The geological observations of Robert Hooke.

Ammonite fossil illustrations drawn by Robert Hooke (‘Discourse on Earthquakes’ from 1703).

Ammonite fossil illustrations drawn by Robert Hooke (‘Discourse on Earthquakes’ from 1703).

At the beginning of the sixteenth century and throughout the seventeenth century a great debate about the true nature of fossils started in Italy and extended to Europe. There was two hypothesis in dispute: the first one postulated an inorganic origin for the fossils (directly formed within rocks) and the second, which contemplated an organic origin. The court doctor to the Grand Duke of Tuscany, Nicola Steno argued that the stones called Glossopetrae or “tongue stones” looked like shark teeth because they were shark teeth deposited a long time ago. In 1667, Henry Oldenburg, the secretary of the Royal Society included an abstract of ‘The head of a shark dissected’ (Canis Carchariae Dissectum Caput) by Nicolas Steno in one of the early issues of the Philosophical Transactions. Robert Hooke (1635-1703), Curator of Experiments of the Royal Society, expressed similar ideas two years before Steno. In ‘Micrographia’ (1665) he  argued that the micro-structure of petrified wood were identical to those seen in normal wood. He also described the ‘serpentine stones’ and concluded that these stones were not formed due any ‘plastic virtue’, but were due to shells of shellfish that became filled with mud or clay or petrifying water and had over time rotted away, leaving their impressions ‘both on the containing and contained substances’ (Kusukawa, 2013).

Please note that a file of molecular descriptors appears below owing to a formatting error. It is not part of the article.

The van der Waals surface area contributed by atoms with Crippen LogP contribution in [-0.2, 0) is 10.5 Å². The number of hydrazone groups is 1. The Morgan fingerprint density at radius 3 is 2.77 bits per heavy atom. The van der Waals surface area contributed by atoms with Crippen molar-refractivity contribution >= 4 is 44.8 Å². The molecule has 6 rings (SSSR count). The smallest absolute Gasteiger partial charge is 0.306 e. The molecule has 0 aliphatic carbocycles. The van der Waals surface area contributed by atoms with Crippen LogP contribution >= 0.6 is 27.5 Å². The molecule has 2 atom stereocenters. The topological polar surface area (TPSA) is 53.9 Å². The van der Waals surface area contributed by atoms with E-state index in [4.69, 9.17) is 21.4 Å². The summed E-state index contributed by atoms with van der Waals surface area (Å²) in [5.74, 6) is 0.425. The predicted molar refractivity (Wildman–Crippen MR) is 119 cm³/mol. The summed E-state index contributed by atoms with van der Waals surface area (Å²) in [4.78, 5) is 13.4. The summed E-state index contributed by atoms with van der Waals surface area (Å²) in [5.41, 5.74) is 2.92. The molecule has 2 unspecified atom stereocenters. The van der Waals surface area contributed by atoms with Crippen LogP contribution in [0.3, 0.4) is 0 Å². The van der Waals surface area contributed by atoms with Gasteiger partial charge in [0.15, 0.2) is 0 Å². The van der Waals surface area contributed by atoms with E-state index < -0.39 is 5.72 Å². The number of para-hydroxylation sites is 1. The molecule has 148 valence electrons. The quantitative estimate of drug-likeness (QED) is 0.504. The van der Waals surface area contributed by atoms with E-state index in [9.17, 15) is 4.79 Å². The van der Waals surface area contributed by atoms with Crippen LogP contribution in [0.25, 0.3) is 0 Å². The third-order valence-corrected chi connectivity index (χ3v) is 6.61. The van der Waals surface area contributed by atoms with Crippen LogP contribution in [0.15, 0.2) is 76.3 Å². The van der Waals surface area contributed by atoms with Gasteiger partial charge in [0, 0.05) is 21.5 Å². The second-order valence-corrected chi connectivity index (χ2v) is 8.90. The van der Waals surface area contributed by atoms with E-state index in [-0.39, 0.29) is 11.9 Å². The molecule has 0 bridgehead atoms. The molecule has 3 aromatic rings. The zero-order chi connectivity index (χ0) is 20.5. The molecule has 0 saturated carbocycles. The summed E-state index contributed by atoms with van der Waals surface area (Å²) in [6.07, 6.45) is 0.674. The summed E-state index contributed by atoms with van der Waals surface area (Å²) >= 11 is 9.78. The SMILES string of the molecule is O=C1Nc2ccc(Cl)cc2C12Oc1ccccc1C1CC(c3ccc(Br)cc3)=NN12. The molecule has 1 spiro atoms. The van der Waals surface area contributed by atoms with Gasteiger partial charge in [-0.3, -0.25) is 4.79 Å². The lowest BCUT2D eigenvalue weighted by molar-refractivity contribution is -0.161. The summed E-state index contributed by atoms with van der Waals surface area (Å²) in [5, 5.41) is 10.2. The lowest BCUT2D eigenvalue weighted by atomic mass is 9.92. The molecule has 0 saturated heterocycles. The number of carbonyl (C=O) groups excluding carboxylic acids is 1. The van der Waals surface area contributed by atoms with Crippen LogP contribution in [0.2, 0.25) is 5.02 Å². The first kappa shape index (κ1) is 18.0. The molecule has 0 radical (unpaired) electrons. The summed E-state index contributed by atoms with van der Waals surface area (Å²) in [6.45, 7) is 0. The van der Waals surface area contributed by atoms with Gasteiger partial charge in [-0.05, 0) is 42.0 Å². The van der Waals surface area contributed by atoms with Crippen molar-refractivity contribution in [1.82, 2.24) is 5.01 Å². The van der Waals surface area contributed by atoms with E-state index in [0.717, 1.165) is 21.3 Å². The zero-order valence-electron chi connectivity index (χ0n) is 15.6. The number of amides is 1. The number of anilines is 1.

Between 1667 and 1700, Hooke delivered a series of at least 27 lectures or ‘Discourses’ to the Royal Society on the generic subject of ‘Earthquakes’, or earth-forming processes, published in his Posthumous works (1705), and accompanied by some of Hooke’s drawings that survived among the papers of Sir Hans Sloane.

Hooke's drawing of fossil bivalves, brachiopods, belemnites, shark teeth and possibly a reptilian tooth (Copyright © The Royal Society)

Hooke’s drawing of fossil bivalves, brachiopods, belemnites, shark teeth and possibly a reptilian tooth (Copyright © The Royal Society)

Hooke’s ‘wandering poles’ theory was the first dynamic explanation of continent formation in the history of science. ‘The Earth’s rotation, he proposed, caused a bulge and thus greater altitude at the equator versus a flattening at the poles. He maintained that over time, a change in the positions of the poles on the Earth surface due to a change in the moment of inertia would cause different areas of bulging and flattening with the creation of new land or sea areas’ (Drake, 2007).